Trade-Union Fascism Runs Amok in Uruguay
EspañolIt is widely believed that fascism and communism represent opposites sides of the political spectrum. But supporters of this idea forget that both political phenomena share a common origin. Benito Mussolini’s fascism in Italy and the Nazi regime of Adolf Hitler were deeply rooted in collectivism.
Corporatism is a version of fascism. In its modern sense, often known as cronyism, it was developed by Mussolini as a means for social control. The goal was to obtain total power by taking over civil-society associations. Corporations were and continue to be a vehicle to achieve this takeover, giving the fascist state the tools to control the lives of workers, businessmen, and professionals. At the same time, these special interests collude with the state to control and profit from their own workforce.
This manner of organizing civil society and the state proves to be the ideal political arrangement for the emergence and maintenance of an authoritarian and corrupt political system.
Today, in Latin America we are witnessing the reemergence of these structures, mainly in those countries where “21st-century socialism” has been implemented. The progressive governments in Uruguay of the last nine years couldn’t fit the bill any better.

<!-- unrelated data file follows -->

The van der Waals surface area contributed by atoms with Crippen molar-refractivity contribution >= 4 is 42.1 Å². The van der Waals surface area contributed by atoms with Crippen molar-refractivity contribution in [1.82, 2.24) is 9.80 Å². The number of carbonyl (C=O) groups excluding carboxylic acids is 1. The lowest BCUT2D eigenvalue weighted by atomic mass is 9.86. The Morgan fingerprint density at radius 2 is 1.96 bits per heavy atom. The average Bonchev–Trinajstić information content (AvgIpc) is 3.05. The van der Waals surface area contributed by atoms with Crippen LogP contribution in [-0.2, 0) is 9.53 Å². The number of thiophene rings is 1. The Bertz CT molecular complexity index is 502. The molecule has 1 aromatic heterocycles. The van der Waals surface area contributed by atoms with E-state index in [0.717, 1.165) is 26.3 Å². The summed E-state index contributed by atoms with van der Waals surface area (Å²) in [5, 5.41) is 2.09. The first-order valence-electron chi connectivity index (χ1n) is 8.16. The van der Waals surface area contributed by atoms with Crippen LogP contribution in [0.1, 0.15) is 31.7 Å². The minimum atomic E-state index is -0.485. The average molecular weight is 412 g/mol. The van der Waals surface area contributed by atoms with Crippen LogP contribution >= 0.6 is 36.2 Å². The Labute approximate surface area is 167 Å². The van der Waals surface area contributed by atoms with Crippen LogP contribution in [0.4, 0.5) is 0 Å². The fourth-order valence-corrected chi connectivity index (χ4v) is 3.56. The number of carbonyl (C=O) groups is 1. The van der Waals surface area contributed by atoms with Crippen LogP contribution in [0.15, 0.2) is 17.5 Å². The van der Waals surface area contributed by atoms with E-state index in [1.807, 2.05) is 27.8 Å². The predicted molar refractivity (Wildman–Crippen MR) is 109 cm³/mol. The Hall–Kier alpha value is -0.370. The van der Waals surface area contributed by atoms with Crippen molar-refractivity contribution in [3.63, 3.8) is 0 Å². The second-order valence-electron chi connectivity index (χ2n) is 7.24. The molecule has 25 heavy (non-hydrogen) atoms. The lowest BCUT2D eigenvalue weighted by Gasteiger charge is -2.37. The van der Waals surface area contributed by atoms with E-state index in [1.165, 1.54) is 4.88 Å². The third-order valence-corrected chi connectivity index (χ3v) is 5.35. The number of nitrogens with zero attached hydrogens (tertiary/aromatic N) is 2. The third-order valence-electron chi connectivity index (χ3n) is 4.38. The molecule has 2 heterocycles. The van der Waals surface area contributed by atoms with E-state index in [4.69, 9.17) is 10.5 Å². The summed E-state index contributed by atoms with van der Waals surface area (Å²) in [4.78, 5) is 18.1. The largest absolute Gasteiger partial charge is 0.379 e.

In Uruguay, the alliance between the ruling Broad Front (FA) coalition and trade unions developed long before an FA candidate was elected president. After years of strategic “power accumulation,” the FA and the unions were able to reach the top seat of Uruguayan government. Instead of being independent, unions actively supported the FA presidential campaign.
After the FA won the national elections in 2004, union and state control became united and solidified. When Tabaré Vázquez became president, he appointed union leaders to lead state-owned companies and utilities and gave the unions a large share of power. In addition, Vázquez restored the Council on Wages, reorganizing it so that each branch was composed of a union representative, a business representative, and the Uruguayan government. From the outset, the authorities have stated clearly that wage negotiations and working conditions will not be neutral. Rather, they are openly biased in favor of workers.